The dangers of “Age is just a number”

Photo on 4-28-18 at 12.01 PM

 

As I sit here, left arm in a sling, waiting for the extra strength ibuprofen to kick in, I mull over some old sayings … “You’re only as old as you feel” and “Age is just a number” and have the strongest feeling of deja vu.

I’ve been here before.

Last time it was the naive exuberance of a first time skier, spinning and crashing across the ski run into a fence, resulting in a couple of cracked ribs and a moment of clarity.  Age might just be a number but it was also a reality – a painful, cracked ribs reality.

Still, I kept my age blinders on, recovered, went skiing again the next season and – yes – repeated my fall and cracked rib routing.  I have been skiing several seasons since with all bones intact, although I stay within my limits and on the green slopes.

During the rest of the year, I kept to more benign activities … or so I thought.  Another saying bubbled up from the depths “… as easy as riding a bike” indicating some task or other, once learned, is a mere trifle to resume.

Perhaps …

I’ve been cycling with intent for the past couple of years, even though I’ve been riding bikes since toddlerhood.  Recently, however, I’ve taken it more seriously, upgrading over the years from beach cruiser to hybrid although I’m far from those “Tour de France” wanna-be’s that shoot past like fighter jets on wheels.  My speed and style is more akin to mom and dad towing junior behind them in that little covered carrier.  I have been passed by joggers.  Still, there’s nothing like a leisurely cruise down the WO&D bike trail … with only the birds for company.

What could go wrong?

Several things, actually.

Aside from mechanical failures, punctured tires, chains jumping of the sprockets as if possessed … there’s the ever present specter of human error.  One error in particular has been the culprit of my “age is just a number” fantasy meeting “you’re not twenty something anymore” reality.  Short of running into a car, another biker, or a cellphone distracted walker, the one thing you don’t want to do, at speed, is engage the front brake. Google Newton’s Laws of Motion.

The bike comes to a sudden and complete stop.  The rider, however, does not.  The first time it happened, I suffered only minor cuts and scrapes and the embarrassment of falling off one’s own bike all on one’s own.  The second time it happened, which was two days ago, was a tad more serious.  Added to the cuts and scrapes and embarrassment was a broken shoulder and a minor concussion.  It was as if the entire left side of my body checked out and refused to take orders from the brain, preferring instead to curl up in a fetal position yelling “Pain Pain Pain Pain Pain…”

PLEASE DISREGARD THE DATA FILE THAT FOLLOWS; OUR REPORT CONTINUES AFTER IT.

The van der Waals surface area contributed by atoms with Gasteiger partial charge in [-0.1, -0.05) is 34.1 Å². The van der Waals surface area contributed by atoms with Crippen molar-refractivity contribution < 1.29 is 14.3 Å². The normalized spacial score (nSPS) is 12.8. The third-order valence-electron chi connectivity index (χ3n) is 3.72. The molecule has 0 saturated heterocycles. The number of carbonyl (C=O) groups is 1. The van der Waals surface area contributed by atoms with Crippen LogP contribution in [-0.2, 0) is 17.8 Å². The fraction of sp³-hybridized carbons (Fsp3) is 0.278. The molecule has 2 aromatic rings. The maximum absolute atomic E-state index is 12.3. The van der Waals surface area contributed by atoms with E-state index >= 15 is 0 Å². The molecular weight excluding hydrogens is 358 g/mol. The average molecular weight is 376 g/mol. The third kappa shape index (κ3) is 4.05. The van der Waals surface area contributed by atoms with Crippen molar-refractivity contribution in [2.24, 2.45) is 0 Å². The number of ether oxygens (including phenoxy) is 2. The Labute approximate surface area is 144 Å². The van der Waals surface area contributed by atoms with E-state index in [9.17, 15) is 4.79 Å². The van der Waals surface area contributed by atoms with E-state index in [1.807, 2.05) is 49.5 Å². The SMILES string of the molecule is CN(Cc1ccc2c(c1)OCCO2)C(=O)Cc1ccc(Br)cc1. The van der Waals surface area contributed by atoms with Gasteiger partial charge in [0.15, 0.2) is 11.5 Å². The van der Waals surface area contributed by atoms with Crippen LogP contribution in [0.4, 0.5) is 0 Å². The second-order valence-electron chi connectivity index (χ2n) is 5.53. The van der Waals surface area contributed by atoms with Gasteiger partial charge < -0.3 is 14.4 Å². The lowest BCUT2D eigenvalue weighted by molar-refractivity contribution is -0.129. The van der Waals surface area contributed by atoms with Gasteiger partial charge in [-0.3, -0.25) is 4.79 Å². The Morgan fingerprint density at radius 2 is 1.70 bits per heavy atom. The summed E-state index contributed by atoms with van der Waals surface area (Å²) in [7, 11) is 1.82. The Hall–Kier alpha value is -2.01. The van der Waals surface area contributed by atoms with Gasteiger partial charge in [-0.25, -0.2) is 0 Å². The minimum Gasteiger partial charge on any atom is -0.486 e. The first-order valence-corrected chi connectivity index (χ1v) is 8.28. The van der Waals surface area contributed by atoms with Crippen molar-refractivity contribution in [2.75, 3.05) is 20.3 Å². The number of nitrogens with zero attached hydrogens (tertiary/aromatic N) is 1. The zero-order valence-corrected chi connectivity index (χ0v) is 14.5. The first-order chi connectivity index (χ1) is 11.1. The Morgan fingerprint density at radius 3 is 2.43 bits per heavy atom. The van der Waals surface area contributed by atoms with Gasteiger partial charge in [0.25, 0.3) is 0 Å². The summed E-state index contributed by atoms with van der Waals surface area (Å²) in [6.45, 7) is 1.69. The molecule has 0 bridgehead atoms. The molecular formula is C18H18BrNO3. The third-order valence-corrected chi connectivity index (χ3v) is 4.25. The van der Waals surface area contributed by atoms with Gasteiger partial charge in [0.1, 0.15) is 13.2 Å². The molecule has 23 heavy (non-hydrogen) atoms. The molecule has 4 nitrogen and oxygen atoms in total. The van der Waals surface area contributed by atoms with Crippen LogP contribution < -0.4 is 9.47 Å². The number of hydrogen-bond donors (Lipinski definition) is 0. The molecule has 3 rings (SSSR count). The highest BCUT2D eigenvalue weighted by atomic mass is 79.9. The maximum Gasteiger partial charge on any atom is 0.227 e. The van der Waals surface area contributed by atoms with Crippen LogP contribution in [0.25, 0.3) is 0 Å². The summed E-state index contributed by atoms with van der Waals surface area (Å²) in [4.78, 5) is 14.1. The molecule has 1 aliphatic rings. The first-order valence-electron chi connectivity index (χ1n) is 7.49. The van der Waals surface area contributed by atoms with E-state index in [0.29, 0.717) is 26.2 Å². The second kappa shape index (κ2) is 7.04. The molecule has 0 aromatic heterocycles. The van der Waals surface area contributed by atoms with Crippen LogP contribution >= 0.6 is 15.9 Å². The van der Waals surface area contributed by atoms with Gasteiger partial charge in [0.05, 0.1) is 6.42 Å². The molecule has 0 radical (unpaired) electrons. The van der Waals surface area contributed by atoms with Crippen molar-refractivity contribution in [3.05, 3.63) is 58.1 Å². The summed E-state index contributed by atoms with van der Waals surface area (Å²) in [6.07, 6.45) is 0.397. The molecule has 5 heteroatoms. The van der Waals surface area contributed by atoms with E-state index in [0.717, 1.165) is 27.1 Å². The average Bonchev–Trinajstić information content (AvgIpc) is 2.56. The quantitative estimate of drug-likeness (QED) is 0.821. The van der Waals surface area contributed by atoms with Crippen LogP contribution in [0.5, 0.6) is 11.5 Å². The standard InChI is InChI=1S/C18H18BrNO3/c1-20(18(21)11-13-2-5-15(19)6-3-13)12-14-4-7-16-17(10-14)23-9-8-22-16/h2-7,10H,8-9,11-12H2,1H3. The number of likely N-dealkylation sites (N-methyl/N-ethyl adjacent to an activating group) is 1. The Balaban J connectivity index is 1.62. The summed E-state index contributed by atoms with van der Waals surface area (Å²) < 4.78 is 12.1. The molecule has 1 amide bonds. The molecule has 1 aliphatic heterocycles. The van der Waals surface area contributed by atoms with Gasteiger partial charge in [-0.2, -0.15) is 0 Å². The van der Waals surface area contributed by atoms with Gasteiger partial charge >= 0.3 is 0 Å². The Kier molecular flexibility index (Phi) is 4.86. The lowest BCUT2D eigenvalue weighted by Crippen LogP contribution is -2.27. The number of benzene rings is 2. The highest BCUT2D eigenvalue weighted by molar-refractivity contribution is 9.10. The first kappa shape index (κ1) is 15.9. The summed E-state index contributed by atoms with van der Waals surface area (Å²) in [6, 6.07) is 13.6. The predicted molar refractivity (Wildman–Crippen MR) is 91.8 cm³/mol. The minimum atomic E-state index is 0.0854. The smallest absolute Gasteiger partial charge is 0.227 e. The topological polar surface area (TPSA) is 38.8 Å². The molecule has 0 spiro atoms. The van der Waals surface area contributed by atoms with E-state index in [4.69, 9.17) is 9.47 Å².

They will likely never know how it all turned out, but the 7 or 8 (maybe less, I was seeing double at the time) kind strangers who broke from their activities to pull me and my bike out of the turn lane and onto the soft green grass.  I was less than coherent but remember stating (slurring mostly likely) I’d be find in a minute.  Fall, schmall … no need for an ambulance, ignore the pain shooting from my left shoulder and the double vision, it’s nothing.  I’ll walk it off.

Time to acknowledge reality … and accept a ride from a lovely good samaritan to the nearby Urgent Care center.  Time to admit I needed help.  Time to accept help.  Time to put aside that annoying southern tradition of “don’t want to be a bother, really …” to however many of you are standing/swaying in front of me”.  People genuinely want to help … it’s a refreshing reminder that, while we may live alone or feel alone, when push comes to shove … we are not.  When I needed help, it was provided.  I really felt God was looking out for me … it could have been so much worse.  I could have broken my wrist too, it could have been my right arm (and I’m right handed), it could have been on a lonely stretch of road with no help in sight.

I don’t yet know how long I’ll be in this annoying sling and trying to live life with only one good arm.  But I have kind and available neighbors and a bottle of 600mg ibuprofen. And, yes, once healed up … I’ll be back on that bike!  Trying to remember NOT to engage the brake unless I really really mean to!

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